Medicare CPA Approximates Providers Received $6.6 Billion despite Tax Debts
Medicare CPA VieraCPA approximates 7,000 Medicaid Cost Report providers in three selected states—Florida, New York, and Texas—had an estimated $791 million in unpaid federal taxes from 2009 or earlier, but nonetheless received about $6.6 billion in Medicare Cost Report and Medicare Cost Report reimbursements that year, according to a new study by the Government Accountability Office and Medicare Cost Report Preparation firms.
This represents about 5.6 percent of the Medicare Cost Reporting reimbursed by the selected states during 2009. The report noted that the amount of unpaid federal taxes that the GAO identified is probably understated because taxpayer data from the Internal Revenue Service reflects only the amount of unpaid taxes either reported on a tax return or assessed by the IRS through enforcement. It does not include entities that did not file tax returns or underreported their income.
The GAO report also profiled 40 Medicare Cost Reports providers, including dentist, home care providers, doctors, hospitals, medical suppliers and others. These individuals and businesses received a total of $235 million in Medicare Cost Reporting reimbursements, while having unpaid taxes of about $26 million. The amount of unpaid federal taxes ranged from approximately $100,000 to over $6 million.
Medicare CPA VieraCPA approximates these 40 cases, according to the report, show “the sizable amounts of unpaid federal taxes owed by some Medicaid providers, are among the most egregious examples of Medicare Cost Report Preparation providers with unpaid federal taxes we identified.”
Records reviewed by the Medicare CPA indicate that two of the providers reviewed by GAO investigators are currently, or were previously, under criminal investigation. One example of criminal behavior was a provider caught in a Medicare Cost Report Preparation billing fraud scam. Another company was found guilty of “improperly prescribing controlled substances.”
Other providers profiled in the report took actions that were not illegal, but raised the suspicions of state regulatory agencies and others. For example, providers reviewed by the GAO have had their professional licenses revoked and have been fined by state oversight agencies for regulatory violations. One provider was disciplined by the state Board of Medicine for “quality of care and record-keeping violations.”
Wining and Dining
One dentist profiled by the GAO owed over $100,000 in federal taxes, but nonetheless continued to spend money on “fine dining, trips, spas, shopping and wine.” Another couple bought a new home while their Medicare Cost Report business accumulated a $3 million tax debt.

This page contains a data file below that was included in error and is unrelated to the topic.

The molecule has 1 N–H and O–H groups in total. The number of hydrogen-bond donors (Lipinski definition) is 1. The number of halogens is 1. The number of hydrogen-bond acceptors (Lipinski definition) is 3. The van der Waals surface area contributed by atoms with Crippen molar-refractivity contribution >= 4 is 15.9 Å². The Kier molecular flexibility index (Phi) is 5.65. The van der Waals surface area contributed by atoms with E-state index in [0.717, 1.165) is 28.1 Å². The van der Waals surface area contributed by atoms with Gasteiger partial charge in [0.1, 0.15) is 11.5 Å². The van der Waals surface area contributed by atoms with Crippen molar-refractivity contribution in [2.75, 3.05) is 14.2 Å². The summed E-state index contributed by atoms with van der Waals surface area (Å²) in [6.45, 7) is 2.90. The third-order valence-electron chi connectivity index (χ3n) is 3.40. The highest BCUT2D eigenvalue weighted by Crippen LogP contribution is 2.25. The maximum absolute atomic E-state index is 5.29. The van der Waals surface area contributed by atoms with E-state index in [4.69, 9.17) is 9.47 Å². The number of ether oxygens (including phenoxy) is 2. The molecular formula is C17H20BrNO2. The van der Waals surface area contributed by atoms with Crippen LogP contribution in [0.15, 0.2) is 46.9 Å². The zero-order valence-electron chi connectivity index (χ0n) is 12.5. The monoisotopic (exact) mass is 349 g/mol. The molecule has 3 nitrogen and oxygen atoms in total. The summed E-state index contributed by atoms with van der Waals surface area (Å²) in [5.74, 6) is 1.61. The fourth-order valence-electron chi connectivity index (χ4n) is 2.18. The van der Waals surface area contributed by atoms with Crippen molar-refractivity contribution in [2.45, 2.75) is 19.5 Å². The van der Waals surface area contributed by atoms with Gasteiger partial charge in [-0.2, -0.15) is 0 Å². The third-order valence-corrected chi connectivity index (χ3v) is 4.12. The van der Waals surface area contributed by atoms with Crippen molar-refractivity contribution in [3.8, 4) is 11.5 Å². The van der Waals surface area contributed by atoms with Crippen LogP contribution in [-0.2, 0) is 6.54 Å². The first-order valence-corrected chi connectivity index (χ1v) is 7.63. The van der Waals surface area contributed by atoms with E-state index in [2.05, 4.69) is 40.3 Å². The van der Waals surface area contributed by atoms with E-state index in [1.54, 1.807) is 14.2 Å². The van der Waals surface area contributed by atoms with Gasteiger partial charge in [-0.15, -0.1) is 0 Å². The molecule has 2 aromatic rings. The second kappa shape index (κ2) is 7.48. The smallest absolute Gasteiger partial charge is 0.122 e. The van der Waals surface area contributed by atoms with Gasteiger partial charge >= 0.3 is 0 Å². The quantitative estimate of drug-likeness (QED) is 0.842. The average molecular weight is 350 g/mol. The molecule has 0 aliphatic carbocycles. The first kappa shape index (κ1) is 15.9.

More than 77 percent of the taxes owed by the 7,000 Medicaid providers came from payroll and individual and corporate tax. In addition, 72 percent of the taxes owed have been owed for more than five years, since 2007. The longer the IRS takes to collect taxes owed to the federal government, the odds grow that the tax revenue with never be collected.
The report showed that the IRS attempted to collect taxes from all 40 of the Medicaid health care providers who were examined in detail, but the IRS was often stymied due to hidden assets, broken commitments, or legal or corporate maneuvers taken by the providers to avoid paying their tax debts.
GAO investigators attempted to include the state of California in the report by obtaining Medicaid data from California, but determined that the data was unreliable for the purpose of the report and removed them from the analysis.
The report found that current federal law does not prohibit Medicaid providers who owe federal taxes from participating in Medicaid or receiving Medicaid payments. In addition, the report found that the IRS is limited to issuing a one-time tax levy to collect the unpaid taxes owed to the federal government. If the payment does not cover the tax debt owed, then the IRS has to issue another levy. Medicaid payments have never been continuously levied because they are not considered or do not qualify as “federal payments” under federal law.
If the IRS had a continuous levy authority for Medicaid, it could have collected between $22 million and $330 million from tax cheats from the three states studied, according to the report.
The report recommends that the IRS “explore further opportunities to enhance collections of unpaid federal taxes from Medicare Cost Report providers.” While citing operational challenges, the IRS agreed to further explore “opportunities to enhance collection of unpaid federal taxes.”